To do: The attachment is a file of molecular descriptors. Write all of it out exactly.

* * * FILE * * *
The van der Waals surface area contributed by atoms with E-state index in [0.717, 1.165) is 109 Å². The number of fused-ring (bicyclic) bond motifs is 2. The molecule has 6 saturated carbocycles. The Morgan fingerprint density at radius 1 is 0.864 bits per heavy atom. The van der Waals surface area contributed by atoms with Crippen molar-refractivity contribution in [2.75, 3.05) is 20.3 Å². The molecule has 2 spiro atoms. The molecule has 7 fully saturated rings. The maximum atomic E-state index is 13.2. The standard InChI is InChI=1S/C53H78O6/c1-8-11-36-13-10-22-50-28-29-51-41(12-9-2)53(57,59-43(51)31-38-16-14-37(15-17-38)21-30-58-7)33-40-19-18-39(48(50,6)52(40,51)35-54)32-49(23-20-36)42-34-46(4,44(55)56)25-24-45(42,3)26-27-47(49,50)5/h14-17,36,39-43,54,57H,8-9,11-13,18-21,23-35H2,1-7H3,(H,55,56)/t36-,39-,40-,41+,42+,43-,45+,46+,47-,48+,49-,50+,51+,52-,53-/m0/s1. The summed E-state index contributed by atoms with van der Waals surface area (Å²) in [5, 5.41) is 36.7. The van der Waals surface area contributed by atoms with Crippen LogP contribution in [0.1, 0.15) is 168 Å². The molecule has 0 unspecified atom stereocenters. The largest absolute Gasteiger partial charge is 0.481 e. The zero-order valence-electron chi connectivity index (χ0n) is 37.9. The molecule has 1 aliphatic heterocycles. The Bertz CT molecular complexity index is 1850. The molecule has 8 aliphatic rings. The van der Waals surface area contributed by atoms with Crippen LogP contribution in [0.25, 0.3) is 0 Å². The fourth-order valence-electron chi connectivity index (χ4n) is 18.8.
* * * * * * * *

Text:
The van der Waals surface area contributed by atoms with E-state index in [0.717, 1.165) is 109 Å². The number of fused-ring (bicyclic) bond motifs is 2. The molecule has 6 saturated carbocycles. The Morgan fingerprint density at radius 1 is 0.864 bits per heavy atom. The van der Waals surface area contributed by atoms with Crippen molar-refractivity contribution in [2.75, 3.05) is 20.3 Å². The molecule has 2 spiro atoms. The molecule has 7 fully saturated rings. The maximum atomic E-state index is 13.2. The standard InChI is InChI=1S/C53H78O6/c1-8-11-36-13-10-22-50-28-29-51-41(12-9-2)53(57,59-43(51)31-38-16-14-37(15-17-38)21-30-58-7)33-40-19-18-39(48(50,6)52(40,51)35-54)32-49(23-20-36)42-34-46(4,44(55)56)25-24-45(42,3)26-27-47(49,50)5/h14-17,36,39-43,54,57H,8-9,11-13,18-21,23-35H2,1-7H3,(H,55,56)/t36-,39-,40-,41+,42+,43-,45+,46+,47-,48+,49-,50+,51+,52-,53-/m0/s1. The summed E-state index contributed by atoms with van der Waals surface area (Å²) in [5, 5.41) is 36.7. The van der Waals surface area contributed by atoms with Crippen LogP contribution in [0.1, 0.15) is 168 Å². The molecule has 0 unspecified atom stereocenters. The largest absolute Gasteiger partial charge is 0.481 e. The zero-order valence-electron chi connectivity index (χ0n) is 37.9. The molecule has 1 aliphatic heterocycles. The Bertz CT molecular complexity index is 1850. The molecule has 8 aliphatic rings. The van der Waals surface area contributed by atoms with Crippen LogP contribution in [0.25, 0.3) is 0 Å². The fourth-order valence-electron chi connectivity index (χ4n) is 18.8.